Perl comes with a whole bunch of cryptically-named built-invariables, which clever Perl programmers exploit to reduce the number oflines of code in their scripts. This article examines some of the morecommonly-used special variable in Perl, with examples and illustrations ofhow they may be used.
And that's about it for this tutorial. Over the preceding few pages, I introduced you to the following special variables in Perl:
$_ (the default variable)
$/ (the input record separator)
$\ (the output record separator)
$, (the output field separator)
@ARGV (the command-line argument array)
@_ (the subroutine argument array)
@INC (the include path array)
%ENV (the environment variable array)
$? and $! (the last error code)
$@ (the last error in an eval() block)
$<, $>, $) and $( (the real and effective UID/GIDs)
$. (the line number of an input file)
$ARGV (the name of an input file)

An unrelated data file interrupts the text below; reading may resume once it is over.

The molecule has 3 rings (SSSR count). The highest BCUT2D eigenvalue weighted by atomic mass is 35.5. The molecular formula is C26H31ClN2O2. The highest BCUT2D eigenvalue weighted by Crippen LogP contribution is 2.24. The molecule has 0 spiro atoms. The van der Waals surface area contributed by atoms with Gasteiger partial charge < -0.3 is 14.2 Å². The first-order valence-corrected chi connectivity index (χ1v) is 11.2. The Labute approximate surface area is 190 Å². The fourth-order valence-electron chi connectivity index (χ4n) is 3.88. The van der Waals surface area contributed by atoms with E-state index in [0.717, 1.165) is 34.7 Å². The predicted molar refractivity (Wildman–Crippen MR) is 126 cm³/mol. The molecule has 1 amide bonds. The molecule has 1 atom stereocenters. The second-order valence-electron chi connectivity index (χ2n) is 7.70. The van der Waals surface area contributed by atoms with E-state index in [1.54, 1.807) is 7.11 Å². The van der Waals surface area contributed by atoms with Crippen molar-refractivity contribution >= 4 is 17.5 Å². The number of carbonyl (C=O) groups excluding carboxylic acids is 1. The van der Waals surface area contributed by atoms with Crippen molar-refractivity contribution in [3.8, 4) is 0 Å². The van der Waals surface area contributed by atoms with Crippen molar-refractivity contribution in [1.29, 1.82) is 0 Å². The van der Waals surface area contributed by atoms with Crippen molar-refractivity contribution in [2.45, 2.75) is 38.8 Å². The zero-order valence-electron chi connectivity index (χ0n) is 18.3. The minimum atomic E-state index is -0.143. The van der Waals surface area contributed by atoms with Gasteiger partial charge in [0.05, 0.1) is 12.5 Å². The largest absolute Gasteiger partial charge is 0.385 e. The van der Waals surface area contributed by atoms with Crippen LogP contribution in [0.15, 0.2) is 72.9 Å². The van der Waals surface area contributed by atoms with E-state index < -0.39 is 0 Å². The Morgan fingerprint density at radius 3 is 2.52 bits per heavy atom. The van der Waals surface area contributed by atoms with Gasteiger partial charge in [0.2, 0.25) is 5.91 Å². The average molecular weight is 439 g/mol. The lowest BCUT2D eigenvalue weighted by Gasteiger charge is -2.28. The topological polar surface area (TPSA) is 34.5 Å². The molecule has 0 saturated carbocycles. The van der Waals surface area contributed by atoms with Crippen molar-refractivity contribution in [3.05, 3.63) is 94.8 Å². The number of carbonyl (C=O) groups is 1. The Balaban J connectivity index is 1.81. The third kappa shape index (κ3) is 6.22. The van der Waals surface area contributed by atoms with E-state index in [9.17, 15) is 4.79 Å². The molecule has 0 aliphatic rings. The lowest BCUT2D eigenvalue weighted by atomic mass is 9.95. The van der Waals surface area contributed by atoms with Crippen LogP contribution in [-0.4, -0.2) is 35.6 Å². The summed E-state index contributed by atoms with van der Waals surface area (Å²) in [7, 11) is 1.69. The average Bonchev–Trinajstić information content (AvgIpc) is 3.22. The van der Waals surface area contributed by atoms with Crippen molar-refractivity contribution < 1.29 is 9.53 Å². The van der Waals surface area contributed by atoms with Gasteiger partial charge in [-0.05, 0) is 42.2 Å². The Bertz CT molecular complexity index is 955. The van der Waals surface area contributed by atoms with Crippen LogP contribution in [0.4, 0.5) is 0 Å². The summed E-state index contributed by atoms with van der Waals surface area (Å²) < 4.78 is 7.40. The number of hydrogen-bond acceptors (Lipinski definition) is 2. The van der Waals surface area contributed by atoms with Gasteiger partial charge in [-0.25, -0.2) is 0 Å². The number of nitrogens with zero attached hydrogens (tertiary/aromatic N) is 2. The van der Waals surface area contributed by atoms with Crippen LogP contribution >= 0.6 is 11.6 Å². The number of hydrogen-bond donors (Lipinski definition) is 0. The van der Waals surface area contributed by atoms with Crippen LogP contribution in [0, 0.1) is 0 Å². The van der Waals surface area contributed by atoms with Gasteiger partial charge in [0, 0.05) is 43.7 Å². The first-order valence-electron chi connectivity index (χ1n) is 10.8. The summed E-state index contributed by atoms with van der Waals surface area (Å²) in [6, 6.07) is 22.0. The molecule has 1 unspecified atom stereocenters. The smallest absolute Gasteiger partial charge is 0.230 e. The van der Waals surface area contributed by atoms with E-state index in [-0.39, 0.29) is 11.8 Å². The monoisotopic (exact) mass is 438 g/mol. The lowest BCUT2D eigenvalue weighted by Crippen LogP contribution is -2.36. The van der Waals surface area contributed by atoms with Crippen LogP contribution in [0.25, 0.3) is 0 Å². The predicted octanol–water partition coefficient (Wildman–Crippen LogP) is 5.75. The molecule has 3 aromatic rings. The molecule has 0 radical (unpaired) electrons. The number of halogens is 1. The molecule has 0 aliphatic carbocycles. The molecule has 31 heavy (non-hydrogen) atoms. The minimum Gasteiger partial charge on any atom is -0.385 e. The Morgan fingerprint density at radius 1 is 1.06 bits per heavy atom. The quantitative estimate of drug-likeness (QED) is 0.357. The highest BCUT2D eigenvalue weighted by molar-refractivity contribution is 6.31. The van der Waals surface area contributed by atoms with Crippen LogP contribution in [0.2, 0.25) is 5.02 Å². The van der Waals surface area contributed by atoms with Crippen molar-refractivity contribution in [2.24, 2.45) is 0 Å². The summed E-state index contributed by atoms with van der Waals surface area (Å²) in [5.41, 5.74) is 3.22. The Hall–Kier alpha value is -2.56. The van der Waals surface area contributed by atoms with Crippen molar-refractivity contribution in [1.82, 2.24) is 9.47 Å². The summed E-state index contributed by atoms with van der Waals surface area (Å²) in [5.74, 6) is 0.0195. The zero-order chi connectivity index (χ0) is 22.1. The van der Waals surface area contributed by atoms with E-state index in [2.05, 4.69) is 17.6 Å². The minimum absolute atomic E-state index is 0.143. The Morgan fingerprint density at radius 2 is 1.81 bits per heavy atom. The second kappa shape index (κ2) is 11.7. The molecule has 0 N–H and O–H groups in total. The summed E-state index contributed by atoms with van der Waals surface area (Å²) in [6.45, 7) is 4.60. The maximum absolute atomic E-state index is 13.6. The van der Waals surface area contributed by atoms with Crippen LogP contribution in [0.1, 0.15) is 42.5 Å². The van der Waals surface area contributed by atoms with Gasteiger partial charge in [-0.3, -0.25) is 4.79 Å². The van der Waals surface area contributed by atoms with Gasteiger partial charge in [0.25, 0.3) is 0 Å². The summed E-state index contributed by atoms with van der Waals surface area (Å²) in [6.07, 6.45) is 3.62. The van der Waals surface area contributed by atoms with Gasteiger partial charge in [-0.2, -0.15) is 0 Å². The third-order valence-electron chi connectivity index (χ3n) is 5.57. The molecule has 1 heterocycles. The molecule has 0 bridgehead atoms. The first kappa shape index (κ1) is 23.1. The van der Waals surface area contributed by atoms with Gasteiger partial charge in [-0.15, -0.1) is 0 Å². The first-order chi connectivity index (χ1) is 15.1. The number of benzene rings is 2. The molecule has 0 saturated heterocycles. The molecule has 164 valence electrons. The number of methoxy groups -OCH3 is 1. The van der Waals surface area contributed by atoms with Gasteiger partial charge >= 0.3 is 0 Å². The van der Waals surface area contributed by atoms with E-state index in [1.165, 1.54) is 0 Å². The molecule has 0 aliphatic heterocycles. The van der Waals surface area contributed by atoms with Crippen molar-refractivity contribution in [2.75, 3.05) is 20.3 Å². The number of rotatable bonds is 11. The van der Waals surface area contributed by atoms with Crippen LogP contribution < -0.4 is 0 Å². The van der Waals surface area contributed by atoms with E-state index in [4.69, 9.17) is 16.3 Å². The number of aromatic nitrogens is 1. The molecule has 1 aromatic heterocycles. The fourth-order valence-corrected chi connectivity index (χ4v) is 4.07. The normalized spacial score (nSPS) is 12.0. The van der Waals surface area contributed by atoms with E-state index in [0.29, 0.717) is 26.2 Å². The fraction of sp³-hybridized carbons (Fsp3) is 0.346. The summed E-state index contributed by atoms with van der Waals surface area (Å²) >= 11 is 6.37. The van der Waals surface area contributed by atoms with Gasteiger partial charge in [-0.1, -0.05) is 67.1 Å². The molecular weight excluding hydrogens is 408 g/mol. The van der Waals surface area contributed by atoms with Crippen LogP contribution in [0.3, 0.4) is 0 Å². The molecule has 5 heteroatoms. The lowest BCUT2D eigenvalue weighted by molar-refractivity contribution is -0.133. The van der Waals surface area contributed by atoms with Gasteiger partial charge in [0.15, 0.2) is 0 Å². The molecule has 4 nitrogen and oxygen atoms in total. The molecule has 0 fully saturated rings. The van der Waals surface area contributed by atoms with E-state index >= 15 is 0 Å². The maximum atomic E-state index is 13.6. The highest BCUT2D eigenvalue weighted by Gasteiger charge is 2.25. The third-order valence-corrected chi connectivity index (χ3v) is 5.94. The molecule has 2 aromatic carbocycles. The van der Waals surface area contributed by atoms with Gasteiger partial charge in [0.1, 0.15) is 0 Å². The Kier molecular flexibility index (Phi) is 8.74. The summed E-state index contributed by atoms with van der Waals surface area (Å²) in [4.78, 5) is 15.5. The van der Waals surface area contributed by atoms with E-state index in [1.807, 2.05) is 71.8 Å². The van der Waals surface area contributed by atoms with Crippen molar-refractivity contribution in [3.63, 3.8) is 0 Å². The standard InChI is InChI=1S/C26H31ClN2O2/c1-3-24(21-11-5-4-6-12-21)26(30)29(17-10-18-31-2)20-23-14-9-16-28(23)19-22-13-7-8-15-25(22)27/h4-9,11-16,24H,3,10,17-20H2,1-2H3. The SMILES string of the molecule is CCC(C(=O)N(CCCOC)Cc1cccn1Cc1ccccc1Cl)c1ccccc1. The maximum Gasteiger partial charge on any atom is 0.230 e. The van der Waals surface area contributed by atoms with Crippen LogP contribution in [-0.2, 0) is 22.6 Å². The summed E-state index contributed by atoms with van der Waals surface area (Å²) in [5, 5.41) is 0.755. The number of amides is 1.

$0 (the name of the current script)
$$ (the process ID of the current script)
$[ (the Perl version number)
Of course, these are just some of the more commonly-used creatures you'll encounter in your travels through the Perl universe. Perl has a whole bunch more of these special variables which have not been discussed here - you can find them all in the "perlvar" manual page. Take a look for yourself, and until we meet again...stay healthy!
Note: Examples are illustrative only, and are not meant for a production environment. Melonfire provides no warranties or support for the source code described in this article. YMMV!